In May 1906 Ellen Hayward (67) was summoned at Littledean Petty Sessions, Forest of Dean, for using, between November 21, 1905, and March 1, 1906, "certain craft, or means, or device, to wit, by pretending witchcraft, to deceive or impose upon one of his Majesty's subjects, to wit, James Davis."

The prosecutor was Sergeant William Packer of Cinderford police. Our photo below shows him after his promotion to Inspector in 1909. The son of a farm labourer, he was born at Southrop,Gloucestershire in 1860. He joined the Gloucestershire constabulary in 1878 and after serving as a sergeant at Painswick and Stroud was posted to Cinderford around 1903. Inspector Packer retired in 1919 after serving for 41 years. He died in 1929 and was buried at Cinderford's St. John's Churchyard, the same cemetery as Ellen Hayward.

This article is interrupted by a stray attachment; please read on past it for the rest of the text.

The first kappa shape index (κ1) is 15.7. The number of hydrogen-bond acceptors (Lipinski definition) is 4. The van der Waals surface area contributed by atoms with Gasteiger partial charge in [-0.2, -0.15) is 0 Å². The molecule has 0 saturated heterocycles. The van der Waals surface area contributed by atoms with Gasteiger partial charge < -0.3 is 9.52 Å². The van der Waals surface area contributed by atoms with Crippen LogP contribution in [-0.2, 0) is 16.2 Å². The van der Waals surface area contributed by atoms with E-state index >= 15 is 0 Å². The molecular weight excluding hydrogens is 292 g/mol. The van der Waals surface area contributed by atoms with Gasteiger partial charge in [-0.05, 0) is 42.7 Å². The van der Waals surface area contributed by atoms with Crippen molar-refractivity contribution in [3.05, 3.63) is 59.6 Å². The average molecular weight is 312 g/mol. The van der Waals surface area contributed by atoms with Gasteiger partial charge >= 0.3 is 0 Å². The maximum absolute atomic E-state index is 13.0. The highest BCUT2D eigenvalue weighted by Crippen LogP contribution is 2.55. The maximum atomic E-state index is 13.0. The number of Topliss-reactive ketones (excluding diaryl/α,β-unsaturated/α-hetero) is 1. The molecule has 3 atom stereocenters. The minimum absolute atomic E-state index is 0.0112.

Since 1854, Littledean gaol had been used as a police station and remand prison. In 1874 the east wing was remodelled as the Forest's petty sessional court.

The Dean Forest Guardian reported on May 21st 1906 - "The old lady, attired in black, with a big warm muffler round her neck, and carrying a large handbag, was accommodated with a seat. She pleaded not guilty."

James Davis, a 66 year old hurdle (fence) maker from Pauntley, Redmarley, had purchased a store pig at Newent Market for two guineas in September 1905. It was delivered to him on Gloucester's Barton Fair day. The pig was OK for three weeks and then was taken ill. He felt that someone had a spite against him, suspecting a neighbour, Mrs Amos, of putting a charm on it. He had not seen her on his premises or spoken to her for ten years but thought she was often around there. Davis had two store pigs suffer in a similar way a year earlier and also two cows had been sick."


For more, http://www.deanweb.info/history7.html


(It's at the bottom)

Share this post

Link to post
Share on other sites

  • Create New...